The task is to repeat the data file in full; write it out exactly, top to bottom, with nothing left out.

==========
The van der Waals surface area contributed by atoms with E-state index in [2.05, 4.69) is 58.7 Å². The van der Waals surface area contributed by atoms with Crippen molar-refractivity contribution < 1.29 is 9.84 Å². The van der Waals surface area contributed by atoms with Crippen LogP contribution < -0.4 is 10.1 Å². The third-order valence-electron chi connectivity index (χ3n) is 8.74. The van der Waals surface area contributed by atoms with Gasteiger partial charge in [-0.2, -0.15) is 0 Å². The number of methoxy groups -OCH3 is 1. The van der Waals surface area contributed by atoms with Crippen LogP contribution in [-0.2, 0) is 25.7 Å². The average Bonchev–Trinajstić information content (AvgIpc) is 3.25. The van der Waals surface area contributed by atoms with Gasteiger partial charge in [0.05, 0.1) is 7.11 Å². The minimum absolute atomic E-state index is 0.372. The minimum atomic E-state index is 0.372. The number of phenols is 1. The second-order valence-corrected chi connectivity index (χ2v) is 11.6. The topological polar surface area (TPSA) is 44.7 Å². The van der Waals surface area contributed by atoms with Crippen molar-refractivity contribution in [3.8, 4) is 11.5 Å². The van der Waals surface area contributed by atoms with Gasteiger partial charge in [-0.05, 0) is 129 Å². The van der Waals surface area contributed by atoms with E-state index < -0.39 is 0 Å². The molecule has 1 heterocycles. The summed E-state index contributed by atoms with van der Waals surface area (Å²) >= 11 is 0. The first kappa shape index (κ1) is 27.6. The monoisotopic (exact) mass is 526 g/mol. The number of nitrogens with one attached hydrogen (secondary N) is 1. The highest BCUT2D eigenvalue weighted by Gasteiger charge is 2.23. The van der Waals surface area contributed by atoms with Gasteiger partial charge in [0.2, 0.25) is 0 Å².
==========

The van der Waals surface area contributed by atoms with E-state index in [2.05, 4.69) is 58.7 Å². The van der Waals surface area contributed by atoms with Crippen molar-refractivity contribution < 1.29 is 9.84 Å². The van der Waals surface area contributed by atoms with Crippen LogP contribution < -0.4 is 10.1 Å². The third-order valence-electron chi connectivity index (χ3n) is 8.74. The van der Waals surface area contributed by atoms with Gasteiger partial charge in [-0.2, -0.15) is 0 Å². The number of methoxy groups -OCH3 is 1. The van der Waals surface area contributed by atoms with Crippen LogP contribution in [-0.2, 0) is 25.7 Å². The average Bonchev–Trinajstić information content (AvgIpc) is 3.25. The van der Waals surface area contributed by atoms with Gasteiger partial charge in [0.05, 0.1) is 7.11 Å². The minimum absolute atomic E-state index is 0.372. The minimum atomic E-state index is 0.372. The number of phenols is 1. The second-order valence-corrected chi connectivity index (χ2v) is 11.6. The topological polar surface area (TPSA) is 44.7 Å². The van der Waals surface area contributed by atoms with Crippen molar-refractivity contribution in [3.8, 4) is 11.5 Å². The van der Waals surface area contributed by atoms with Gasteiger partial charge in [-0.05, 0) is 129 Å². The van der Waals surface area contributed by atoms with E-state index < -0.39 is 0 Å². The molecule has 1 heterocycles. The summed E-state index contributed by atoms with van der Waals surface area (Å²) >= 11 is 0. The first kappa shape index (κ1) is 27.6. The monoisotopic (exact) mass is 526 g/mol. The number of nitrogens with one attached hydrogen (secondary N) is 1. The highest BCUT2D eigenvalue weighted by Gasteiger charge is 2.23. The van der Waals surface area contributed by atoms with Gasteiger partial charge in [0.2, 0.25) is 0 Å².